Another disadvantage is the way capital gains are treated with index funds. There are two ways an investor could be taxed on capital gains. The first is when you sell your portion of the fund for a price higher than you paid, which is a move that you can control. The second way is when the fund itself sells one or more of its holdings in the fund. Should this occur, the capital gains taxes may be passed to investors, and it is not in their control.  

What is an ETF? 

An ETF is a basket of investments like stocks or bonds. “They allow you to invest in lots of securities all at once rather than needing to pick each individual security on your own. Think of it like grocery shopping,” says Kyle McBrien, a certified financial planner at Betterment. “If you walk through the entire store picking all your own food, you may pick some healthy choices, and you may choose some unhealthy choices. Over time, it can be difficult to consistently create a balanced diet,” he continues.  

Using McBrien’s metaphor, investing in an ETF is like having a professional do all the shopping for you.  

How ETFs work 

Like index funds, ETFs also function by pooling money from investors to buy assets. ETFs will typically track a specific index, making them nearly equal to index mutual funds—but there are a few key differences in how an ETF operates.  

ETFs can trade intraday, meaning investors can move in and out of these funds like a stock. Conversely, index funds are priced only at the end of the day, making them less attractive for those looking to make short-term trades.  

An ETF can be passively managed, or it can be actively managed. ETFs that are actively managed are made up of assets chosen by the fund manager, who creates and puts together the ETF and may adjust which stocks it buys and holds based on the market. Keep in mind that actively managed ETFs may come with higher fees. 

Pros and cons of ETFs 

Many of the advantages for index funds also apply to ETFs. But there are a few places that make ETFs stand apart from their index fund counterparts. Capital gains for ETFs, for example, are treated the same as stocks, so if you sell an ETF for a gain then you may be subject to capital gains tax.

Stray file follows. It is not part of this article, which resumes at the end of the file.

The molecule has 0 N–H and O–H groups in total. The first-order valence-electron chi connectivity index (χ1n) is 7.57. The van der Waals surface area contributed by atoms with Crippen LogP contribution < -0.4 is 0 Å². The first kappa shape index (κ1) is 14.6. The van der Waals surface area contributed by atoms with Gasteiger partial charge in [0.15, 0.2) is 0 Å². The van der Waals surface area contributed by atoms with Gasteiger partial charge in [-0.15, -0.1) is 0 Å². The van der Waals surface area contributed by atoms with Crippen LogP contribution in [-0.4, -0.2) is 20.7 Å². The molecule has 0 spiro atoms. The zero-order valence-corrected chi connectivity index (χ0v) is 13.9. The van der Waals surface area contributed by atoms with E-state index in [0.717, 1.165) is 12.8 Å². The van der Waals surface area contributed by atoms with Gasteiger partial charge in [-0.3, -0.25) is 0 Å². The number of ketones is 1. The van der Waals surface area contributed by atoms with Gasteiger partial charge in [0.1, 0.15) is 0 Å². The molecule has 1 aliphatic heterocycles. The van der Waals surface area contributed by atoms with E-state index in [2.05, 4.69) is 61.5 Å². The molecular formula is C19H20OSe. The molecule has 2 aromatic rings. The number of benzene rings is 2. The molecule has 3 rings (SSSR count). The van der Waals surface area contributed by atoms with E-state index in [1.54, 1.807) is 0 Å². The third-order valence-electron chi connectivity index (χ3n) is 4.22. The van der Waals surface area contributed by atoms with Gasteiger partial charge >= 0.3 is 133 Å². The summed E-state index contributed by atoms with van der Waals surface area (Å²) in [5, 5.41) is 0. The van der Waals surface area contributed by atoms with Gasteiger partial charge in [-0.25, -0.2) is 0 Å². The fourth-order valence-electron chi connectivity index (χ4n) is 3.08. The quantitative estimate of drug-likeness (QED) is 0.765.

The ability for intraday trading can also be an advantage if you’re looking to be more active in your investment strategy. For more advanced investors, ETFs can also be traded with options as well as short-sold. 

Sometimes that flexibility can be a disadvantage, depending on the investor. “From a behavioral standpoint, giving someone more flexibility to trade throughout the day may cause paralysis by analysis, when in reality, a long-term investor generally shouldn’t be concerned about intraday price movements,” McBrien says . 

How to choose between index funds and ETFs 

Index funds and ETFs share many important traits, including the option for low-cost, diversified exposure to the stock and bond markets. Moreover, both are subject to the same regulatory structure and, as a result, have the same investor protections.  

In the end it comes down to a matter of preference, how sensitive you are to fees, and what options are available at your brokerage of choice.  


This article was written by Kevin L. Matthews, II from Fortune and was legally licensed through the Industry Dive Content Marketplace. Please direct all licensing questions to